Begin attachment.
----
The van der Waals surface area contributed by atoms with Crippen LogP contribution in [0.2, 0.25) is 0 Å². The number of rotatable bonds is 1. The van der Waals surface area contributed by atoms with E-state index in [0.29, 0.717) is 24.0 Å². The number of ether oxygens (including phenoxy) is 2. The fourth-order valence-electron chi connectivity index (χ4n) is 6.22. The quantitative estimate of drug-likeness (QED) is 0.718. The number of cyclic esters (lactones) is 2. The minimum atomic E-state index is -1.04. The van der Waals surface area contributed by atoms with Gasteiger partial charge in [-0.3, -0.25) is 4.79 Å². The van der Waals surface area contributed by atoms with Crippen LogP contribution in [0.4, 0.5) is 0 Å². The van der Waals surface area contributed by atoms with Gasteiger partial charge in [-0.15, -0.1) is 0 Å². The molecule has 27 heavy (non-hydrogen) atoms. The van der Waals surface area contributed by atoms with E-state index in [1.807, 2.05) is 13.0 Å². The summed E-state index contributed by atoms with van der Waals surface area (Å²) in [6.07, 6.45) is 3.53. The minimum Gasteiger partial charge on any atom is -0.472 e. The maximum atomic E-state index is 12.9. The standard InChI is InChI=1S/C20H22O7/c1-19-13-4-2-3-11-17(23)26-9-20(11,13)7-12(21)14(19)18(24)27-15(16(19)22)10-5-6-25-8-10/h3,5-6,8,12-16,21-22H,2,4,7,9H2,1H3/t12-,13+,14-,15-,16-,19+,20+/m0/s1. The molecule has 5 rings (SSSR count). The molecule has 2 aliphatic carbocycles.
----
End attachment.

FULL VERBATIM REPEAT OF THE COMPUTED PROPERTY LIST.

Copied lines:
The van der Waals surface area contributed by atoms with Crippen LogP contribution in [0.2, 0.25) is 0 Å². The number of rotatable bonds is 1. The van der Waals surface area contributed by atoms with E-state index in [0.29, 0.717) is 24.0 Å². The number of ether oxygens (including phenoxy) is 2. The fourth-order valence-electron chi connectivity index (χ4n) is 6.22. The quantitative estimate of drug-likeness (QED) is 0.718. The number of cyclic esters (lactones) is 2. The minimum atomic E-state index is -1.04. The van der Waals surface area contributed by atoms with Gasteiger partial charge in [-0.3, -0.25) is 4.79 Å². The van der Waals surface area contributed by atoms with Crippen LogP contribution in [0.4, 0.5) is 0 Å². The van der Waals surface area contributed by atoms with Gasteiger partial charge in [-0.15, -0.1) is 0 Å². The molecule has 27 heavy (non-hydrogen) atoms. The van der Waals surface area contributed by atoms with E-state index in [1.807, 2.05) is 13.0 Å². The summed E-state index contributed by atoms with van der Waals surface area (Å²) in [6.07, 6.45) is 3.53. The minimum Gasteiger partial charge on any atom is -0.472 e. The maximum atomic E-state index is 12.9. The standard InChI is InChI=1S/C20H22O7/c1-19-13-4-2-3-11-17(23)26-9-20(11,13)7-12(21)14(19)18(24)27-15(16(19)22)10-5-6-25-8-10/h3,5-6,8,12-16,21-22H,2,4,7,9H2,1H3/t12-,13+,14-,15-,16-,19+,20+/m0/s1. The molecule has 5 rings (SSSR count). The molecule has 2 aliphatic carbocycles.